To Tell The Truth
By the time "To Tell The Truth"'s second version stopped rolling tape in 1978, Goodson-Todman Productions had logged nearly 4,000 individual shows since the program's 1956 pilot. Then just two years after the Garry Moore/Joe Garagiola version wrapped production, G-T updated "TTTT" to fit its vision of the new decade and breathed a third life into the durable format. Tapings began in Spring 1980 from familiar old NBC New York studios -- home to the previous series -- and continued to originate from either 6A or 8H each Thursday taping day thereafter. Hosting duties this time fell to actor Robin Ward, who boasted an excellent professional reputation after working on projects such as the syndicated Canadian series The Starlost and a north-of-the-border rendition of Whats My Line?.
Despite Ward's "TTTT" rookie status, his above-the-line program staff was anything but: Lloyd Gross and Mimi OBrien returned as director and producer, respectively, while Gil Fates exec produced after officially missing out on the '70s series fun (Bruno Ziratos prior engagement producing Face The Music forced him to Skip The Truth). Like its immediate predecessor, To Tell The Truth 80 featured two maingames per show and contestants with unusual jobs or dubious claims to fame. The game's object remained the same as always: four panelists questioned three contestants claiming to be the same person, then voted on which contestant was the genuine article. But the new series brought with it some format changes in that the games questioning rounds were accelerated and any demonstrations banished to the closing credits in favor of One On One, a third-round hybrid in which that shows four impostors challenged the panel with a final vocation. In this segment, each panelist questioned one predetermined contestant only, then immediately voted whether the individual was fake or real deal. Then the next panelist would continue by interviewing the next challenger until each celebrity had questioned and voted on a single contestant. Faulty guesses in both this segment and the front game were worth $100 apiece, complete stumps $500.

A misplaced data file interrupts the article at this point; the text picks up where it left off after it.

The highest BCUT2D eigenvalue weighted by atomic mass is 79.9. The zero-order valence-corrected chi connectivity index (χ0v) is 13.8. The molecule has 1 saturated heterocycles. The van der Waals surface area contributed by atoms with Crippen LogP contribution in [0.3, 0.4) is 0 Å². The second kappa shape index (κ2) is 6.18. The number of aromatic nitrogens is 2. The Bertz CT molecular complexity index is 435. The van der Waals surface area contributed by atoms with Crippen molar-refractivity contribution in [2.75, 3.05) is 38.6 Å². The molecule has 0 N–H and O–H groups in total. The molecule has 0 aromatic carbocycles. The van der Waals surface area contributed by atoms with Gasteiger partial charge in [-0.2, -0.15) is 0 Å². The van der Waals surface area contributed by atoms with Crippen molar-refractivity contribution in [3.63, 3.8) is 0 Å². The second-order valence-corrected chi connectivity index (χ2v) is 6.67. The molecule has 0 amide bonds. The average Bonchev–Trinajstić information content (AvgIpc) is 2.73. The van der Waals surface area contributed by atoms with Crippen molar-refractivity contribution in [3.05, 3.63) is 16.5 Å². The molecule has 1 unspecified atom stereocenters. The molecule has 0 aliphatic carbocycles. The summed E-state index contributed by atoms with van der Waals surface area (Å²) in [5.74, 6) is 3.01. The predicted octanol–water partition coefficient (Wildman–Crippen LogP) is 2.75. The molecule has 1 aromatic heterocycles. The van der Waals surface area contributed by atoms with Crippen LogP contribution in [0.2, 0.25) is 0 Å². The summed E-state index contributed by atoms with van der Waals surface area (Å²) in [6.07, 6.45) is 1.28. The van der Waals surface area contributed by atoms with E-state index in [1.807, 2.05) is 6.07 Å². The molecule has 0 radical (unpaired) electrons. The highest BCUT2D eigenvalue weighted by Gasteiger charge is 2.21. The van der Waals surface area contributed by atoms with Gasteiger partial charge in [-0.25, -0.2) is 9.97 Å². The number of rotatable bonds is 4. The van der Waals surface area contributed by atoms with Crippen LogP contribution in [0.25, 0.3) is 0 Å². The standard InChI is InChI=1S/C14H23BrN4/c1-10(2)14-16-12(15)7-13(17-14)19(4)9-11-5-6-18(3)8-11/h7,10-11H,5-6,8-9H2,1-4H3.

Prolific designer Ronald Baldwin took another turn at the "TTTT" set. Baldwins long list of credits included the final backdrops for CBSs To Tell The Truth and Ive Got A Secret, the 1974 big-top overhaul of Whats My Line?, and those flashy Electric Company sets from its second season forward. Here he countered the previous " . . . Truth"s dramatic cathedral motif with . . . a dance floor. Chaser lights, off-white furniture against a hazy red backdrop, and a mobile desk for the contestants gave this version a kinetic nightclub feel. But even with all those modifications, this sets most noted features remain its clamshell entryways: automated individual doors for both contestants and panelists that replaced the traditional curtain.
It was the first time since 1959 when the panelists last intoned their own My name is . . ." introductions that the shows celebrities were placed on the same figurative level as the civilian players. But since the doors were located directly behind each players chair, viewers used to enjoying the panelists extended introductory walkons didnt have much chance for people watching (until the midseason move from NBC studio 8-H to studio 6-A, when the panelists doors were bolted for good and the celebrities began bolting from the upstage cavity).
Both versions of the 1980 set are shown above. Note
that the studio 8-H backdrop (left) has clamshell doors that actually